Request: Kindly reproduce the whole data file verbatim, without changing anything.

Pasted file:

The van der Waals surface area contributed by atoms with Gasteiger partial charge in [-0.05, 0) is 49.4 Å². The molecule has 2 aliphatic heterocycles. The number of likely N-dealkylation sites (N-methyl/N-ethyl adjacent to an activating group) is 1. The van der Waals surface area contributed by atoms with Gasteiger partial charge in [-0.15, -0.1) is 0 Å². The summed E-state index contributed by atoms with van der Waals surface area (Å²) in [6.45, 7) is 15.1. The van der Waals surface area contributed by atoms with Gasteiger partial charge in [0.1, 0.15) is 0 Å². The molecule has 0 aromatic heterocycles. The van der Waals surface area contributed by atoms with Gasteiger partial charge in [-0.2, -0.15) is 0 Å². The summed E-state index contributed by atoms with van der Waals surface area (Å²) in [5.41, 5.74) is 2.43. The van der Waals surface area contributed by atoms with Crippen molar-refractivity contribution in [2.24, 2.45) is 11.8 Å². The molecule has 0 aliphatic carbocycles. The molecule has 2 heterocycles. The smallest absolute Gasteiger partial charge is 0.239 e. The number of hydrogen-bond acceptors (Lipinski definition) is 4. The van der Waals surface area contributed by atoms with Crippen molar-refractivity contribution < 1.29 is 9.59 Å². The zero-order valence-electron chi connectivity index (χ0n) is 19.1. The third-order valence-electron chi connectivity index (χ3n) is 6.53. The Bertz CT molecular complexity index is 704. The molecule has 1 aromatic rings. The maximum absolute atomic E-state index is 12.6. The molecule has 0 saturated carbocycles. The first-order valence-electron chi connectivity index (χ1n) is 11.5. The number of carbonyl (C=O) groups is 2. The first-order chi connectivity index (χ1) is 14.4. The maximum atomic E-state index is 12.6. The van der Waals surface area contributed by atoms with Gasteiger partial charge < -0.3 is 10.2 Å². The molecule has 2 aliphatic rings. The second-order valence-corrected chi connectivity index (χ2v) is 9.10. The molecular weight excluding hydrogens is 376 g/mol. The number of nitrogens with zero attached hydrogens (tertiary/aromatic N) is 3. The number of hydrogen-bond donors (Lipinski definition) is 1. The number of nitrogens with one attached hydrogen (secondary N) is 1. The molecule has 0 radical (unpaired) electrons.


The van der Waals surface area contributed by atoms with Gasteiger partial charge in [-0.05, 0) is 49.4 Å². The molecule has 2 aliphatic heterocycles. The number of likely N-dealkylation sites (N-methyl/N-ethyl adjacent to an activating group) is 1. The van der Waals surface area contributed by atoms with Gasteiger partial charge in [-0.15, -0.1) is 0 Å². The summed E-state index contributed by atoms with van der Waals surface area (Å²) in [6.45, 7) is 15.1. The van der Waals surface area contributed by atoms with Gasteiger partial charge in [0.1, 0.15) is 0 Å². The molecule has 0 aromatic heterocycles. The van der Waals surface area contributed by atoms with Gasteiger partial charge in [-0.2, -0.15) is 0 Å². The summed E-state index contributed by atoms with van der Waals surface area (Å²) in [5.41, 5.74) is 2.43. The van der Waals surface area contributed by atoms with Crippen molar-refractivity contribution in [2.24, 2.45) is 11.8 Å². The molecule has 0 aliphatic carbocycles. The molecule has 2 heterocycles. The smallest absolute Gasteiger partial charge is 0.239 e. The number of hydrogen-bond acceptors (Lipinski definition) is 4. The van der Waals surface area contributed by atoms with Crippen molar-refractivity contribution < 1.29 is 9.59 Å². The zero-order valence-electron chi connectivity index (χ0n) is 19.1. The third-order valence-electron chi connectivity index (χ3n) is 6.53. The Bertz CT molecular complexity index is 704. The molecule has 1 aromatic rings. The maximum absolute atomic E-state index is 12.6. The molecule has 0 saturated carbocycles. The first-order valence-electron chi connectivity index (χ1n) is 11.5. The number of carbonyl (C=O) groups is 2. The first-order chi connectivity index (χ1) is 14.4. The maximum atomic E-state index is 12.6. The van der Waals surface area contributed by atoms with Gasteiger partial charge < -0.3 is 10.2 Å². The molecule has 2 aliphatic rings. The second-order valence-corrected chi connectivity index (χ2v) is 9.10. The molecular weight excluding hydrogens is 376 g/mol. The number of nitrogens with zero attached hydrogens (tertiary/aromatic N) is 3. The number of hydrogen-bond donors (Lipinski definition) is 1. The number of nitrogens with one attached hydrogen (secondary N) is 1. The molecule has 0 radical (unpaired) electrons.